“I recently wrote that I could happily do without any more movies devoted to the breaking of the male bond,” David Denby writes in his 8.20 New Yorker review of Superbad. “Yet here’s an uproarious and touching picture on that theme [that] combines desperately filthy talk with the most tender, even delicate, emotion. [It] succeeds as a teen’s wild fantasy of a night in which everything goes wrong, revised by an adult’s melancholy sense that nothing was ever meant to go right.

Superbad is a suburban mock-epic. Seth (Jonah Hill) and Evan (Michael Cera), with the help of their friend Fogell (Christopher Mintz-Plasse), agree to buy the booze for a party that the coolest girls in their class are throwing. The boys are convinced that if they deliver the goods the girls will get so drunk that they’ll make out with guys by mistake. ‘We could be that mistake!’ Seth shouts, hopefully. Getting themselves to the party, however, turns out to be a journey somewhat more difficult than that endured by the Greeks coming home from Troy.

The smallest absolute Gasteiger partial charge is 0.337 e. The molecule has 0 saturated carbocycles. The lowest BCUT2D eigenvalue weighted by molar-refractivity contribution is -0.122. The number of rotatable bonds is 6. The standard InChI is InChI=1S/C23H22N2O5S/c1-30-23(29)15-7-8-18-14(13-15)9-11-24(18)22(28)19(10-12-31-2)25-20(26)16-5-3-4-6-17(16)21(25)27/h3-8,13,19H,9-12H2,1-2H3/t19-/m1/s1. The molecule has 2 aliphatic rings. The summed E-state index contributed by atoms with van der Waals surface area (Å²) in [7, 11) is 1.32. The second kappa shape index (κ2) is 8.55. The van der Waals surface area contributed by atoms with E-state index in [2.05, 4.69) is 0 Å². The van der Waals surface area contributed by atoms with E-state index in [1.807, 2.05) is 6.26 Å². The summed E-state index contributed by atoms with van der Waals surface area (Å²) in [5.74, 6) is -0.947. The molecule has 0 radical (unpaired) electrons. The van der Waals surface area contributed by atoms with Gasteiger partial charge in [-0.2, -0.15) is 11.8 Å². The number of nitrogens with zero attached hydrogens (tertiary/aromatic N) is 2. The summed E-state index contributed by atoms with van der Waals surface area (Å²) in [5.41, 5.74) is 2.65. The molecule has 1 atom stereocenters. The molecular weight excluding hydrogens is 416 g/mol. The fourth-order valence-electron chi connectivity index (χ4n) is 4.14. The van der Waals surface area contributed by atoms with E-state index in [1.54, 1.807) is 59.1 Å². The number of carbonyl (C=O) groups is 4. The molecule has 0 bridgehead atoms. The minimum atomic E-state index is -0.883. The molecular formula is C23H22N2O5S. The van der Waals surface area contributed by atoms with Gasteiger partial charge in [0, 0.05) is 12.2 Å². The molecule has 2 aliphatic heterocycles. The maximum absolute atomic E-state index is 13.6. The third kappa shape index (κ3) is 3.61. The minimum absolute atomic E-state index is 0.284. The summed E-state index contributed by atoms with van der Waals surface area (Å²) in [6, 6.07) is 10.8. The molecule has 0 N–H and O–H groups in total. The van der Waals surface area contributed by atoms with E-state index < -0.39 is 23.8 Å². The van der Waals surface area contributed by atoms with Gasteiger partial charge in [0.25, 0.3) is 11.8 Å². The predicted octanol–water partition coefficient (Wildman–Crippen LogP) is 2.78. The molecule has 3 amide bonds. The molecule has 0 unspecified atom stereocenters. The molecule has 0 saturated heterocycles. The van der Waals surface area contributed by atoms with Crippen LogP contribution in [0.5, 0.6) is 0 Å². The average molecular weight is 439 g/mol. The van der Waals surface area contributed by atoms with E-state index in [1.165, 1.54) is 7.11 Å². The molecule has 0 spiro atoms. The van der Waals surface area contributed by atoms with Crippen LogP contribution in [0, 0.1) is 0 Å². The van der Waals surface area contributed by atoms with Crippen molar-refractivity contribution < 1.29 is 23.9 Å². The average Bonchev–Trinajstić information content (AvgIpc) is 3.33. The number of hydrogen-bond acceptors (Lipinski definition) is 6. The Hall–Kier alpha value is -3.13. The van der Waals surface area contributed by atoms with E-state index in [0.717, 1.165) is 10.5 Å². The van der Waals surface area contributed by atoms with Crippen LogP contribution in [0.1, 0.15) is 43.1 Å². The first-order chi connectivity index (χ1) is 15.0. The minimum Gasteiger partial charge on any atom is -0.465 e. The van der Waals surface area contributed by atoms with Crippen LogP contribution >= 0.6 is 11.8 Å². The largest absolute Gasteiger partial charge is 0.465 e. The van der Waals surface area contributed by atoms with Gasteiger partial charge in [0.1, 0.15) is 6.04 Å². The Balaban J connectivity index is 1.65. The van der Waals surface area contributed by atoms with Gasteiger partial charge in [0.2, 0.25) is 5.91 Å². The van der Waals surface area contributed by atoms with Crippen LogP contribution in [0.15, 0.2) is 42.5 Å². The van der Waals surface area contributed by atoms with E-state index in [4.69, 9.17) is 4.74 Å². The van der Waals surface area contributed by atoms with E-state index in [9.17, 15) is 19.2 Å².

“In spirit, Superbad isn’t so different from Fast Times at Ridgemont High (1982) and other rude teen comedies made years ago. But the tone of Superbad, like that of other recent teen movies, is so profane and anatomical that it would shock Sean Penn‘s loutish Spicoli.
“The boys in Superbad are all internet-porn addicts. Their talk is not just dirty but bizarrely detailed — spangled with fantasy, odd practices, and curious devices. They know more about sex than boys did a couple of decades ago, but they’re frightened by what they know — the expectation of performance is so much more explicit. For them, the only mystery is flesh itself, and the presence of a willing girl sends them into anguished fits of dithering.”